Week: 6 G, 19 AB, .421/.476/.947, 8 H, 0 2B, 2 3B, 2 HR, 2 BB, 6 K, 0/0 SB (High-A)
2023 Season: 60 G, 232 AB, .267/.350/.444, 62 H, 14 2B, 3 3B, 7 HR, 23 BB, 65 K, 1/3 SB, .342 BABIP (High-A)
A California native, Kevin Parada lettered four years at Loyola High School in Los Angeles and hit a cumulative .380/.466/.661 with 9 home runs, 15 stolen bases in 16 attempts, and 34 walks to 51 strikeouts. Considered potentially a second or third-round pick in the 2020 MLB Draft, Parada rejected all suitors who came to him with offers, intent on attending college and honoring his commitment to Georgia Tech, hoping to be the next highly touted catcher from the school and follow in the footsteps of the likes of Mike Nickeas, Joey Bart, Matt Wieters and Jason Varitek.
The backstop just about did that. Parada appeared in 52 games for the Yellow Jackets in his freshman year and hit .318/.379/.550 with 9 home runs, 1 stolen base in 2 attempts, and 17 walks to 41 strikeouts. He put on roughly 15 pounds when he returned to Georgia Tech for his sophomore year, but the weight gain was all muscle, which would help his durability and power output. He appeared in 60 games in 2022 and hit .361/.453/.709 with 26 home runs- a Georgia Tech single-season record-, 11 stolen bases in 12 attempts, and 30 walks to 32 strikeouts. All-in-all, Parada hit .341/.420/.636 in 112 games at Georgia Tech, slugging 35 home runs, walking 47 times, and striking out 73 times.
A draft-eligible sophomore, Parada was considered by some sources as high as a top 5 prospect but fell to the Mets when they made their first first-round selection with the 11th overall pick. He signed for $5,019,735, a few hundred thousand dollars over the MLB-assigned slot value of $4,778,200, and was assigned to the FCL Mets roughly two weeks later to begin his professional career. He appeared in three games for them in mid-August and then was then promoted to the St. Lucie Mets, where he appeared in 10 games from late-August until the end of the season, hitting .276/.463/.414 with 1 home run, 0 stolen bases in 1 attempt, and 10 walks to 12 strikeouts.
At the plate, Parada has a unique pre-pitch setup, wrapping his bat behind his head and angling it down behind his back at about 4:00 while raising his lead shoulder. At Georgia Tech, with the aluminum NCAA bat, this unorthodox set up did not seem impact his ability to get himself set into a good hitting position, as he consistently made hard contact against both velocity and spin.
Through the beginning of June, 45 games in total, Parada hit .243/.337/.387. The backstop often looked unbalanced in his swing and late on hittable pitches, resulting in a lot of weak contact. At the beginning of Brooklyn’s home series against the Greenville Drive- in a game that probably should have been postponed because the Air Quality Index reached a level higher than it ever had been recorded before- Parada altered his pre-pitch setup, holding his bat at a much more conventional angle or starting his load earlier and balancing on his backfoot longer until his stride and front foot landing. In the 15 games since then, Parada has hit .339/.391/.610 with 20 hits.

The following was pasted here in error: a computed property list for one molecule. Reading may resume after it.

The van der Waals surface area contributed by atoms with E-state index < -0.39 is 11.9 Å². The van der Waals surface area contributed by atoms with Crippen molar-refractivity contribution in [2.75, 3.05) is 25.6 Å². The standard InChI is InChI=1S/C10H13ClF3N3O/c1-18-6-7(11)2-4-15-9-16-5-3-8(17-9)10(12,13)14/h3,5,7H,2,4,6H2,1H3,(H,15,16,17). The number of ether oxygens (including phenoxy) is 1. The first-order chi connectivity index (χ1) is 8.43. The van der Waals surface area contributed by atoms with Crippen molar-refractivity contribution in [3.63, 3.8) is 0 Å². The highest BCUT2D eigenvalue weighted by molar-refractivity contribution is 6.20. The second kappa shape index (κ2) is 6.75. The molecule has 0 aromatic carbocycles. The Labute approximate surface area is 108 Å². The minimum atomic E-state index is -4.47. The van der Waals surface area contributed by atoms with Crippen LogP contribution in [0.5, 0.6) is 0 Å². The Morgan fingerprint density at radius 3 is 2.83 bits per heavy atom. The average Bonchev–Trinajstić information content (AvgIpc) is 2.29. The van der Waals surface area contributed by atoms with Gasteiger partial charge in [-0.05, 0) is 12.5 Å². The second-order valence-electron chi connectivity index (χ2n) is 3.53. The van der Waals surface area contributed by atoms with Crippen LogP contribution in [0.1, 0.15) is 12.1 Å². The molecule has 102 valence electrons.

In my own uneducated opinion from watching him, it appeared that the slightly heavier wood bat he was now using, as opposed to the NCAA aluminum bat, was altering the very precise timing he needed to make his pre-pitch setup work. He would be bringing his bat head up and more perpendicular to the ground simultaneously while loading up, the slight weight shifts of the many moving parts causing him to be late and get under more balls than Parada characteristically has been known for.
Evaluating catcher defense is difficult, but most scouts and evaluators believe that Parada is a below-average backstop at the present with the potential to improve but is not necessarily a lock to stay at the position in the future. He is mobile behind the plate, receives the ball well, has improved his framing ability, and has an accurate arm, but Parada has below-average arm strength and needs to improve blocking pitches. No one aspect of his defense behind the plate is terrible, but the cumulative sum is still below-average at the present. He is athletic enough to play in the outfield- he does not have a quick first step, but once he gets going, he should be speedy and rangy enough to handle left field with no major issues- but every effort and every care should be given to him continuing his development as a catcher before he is moved from one of the highest positions on the defensive spectrum to one of the lowest. To his credit, Parada has a high emotional and baseball IQ and is not one to shirk away from putting in the work and improving where improvements can be made.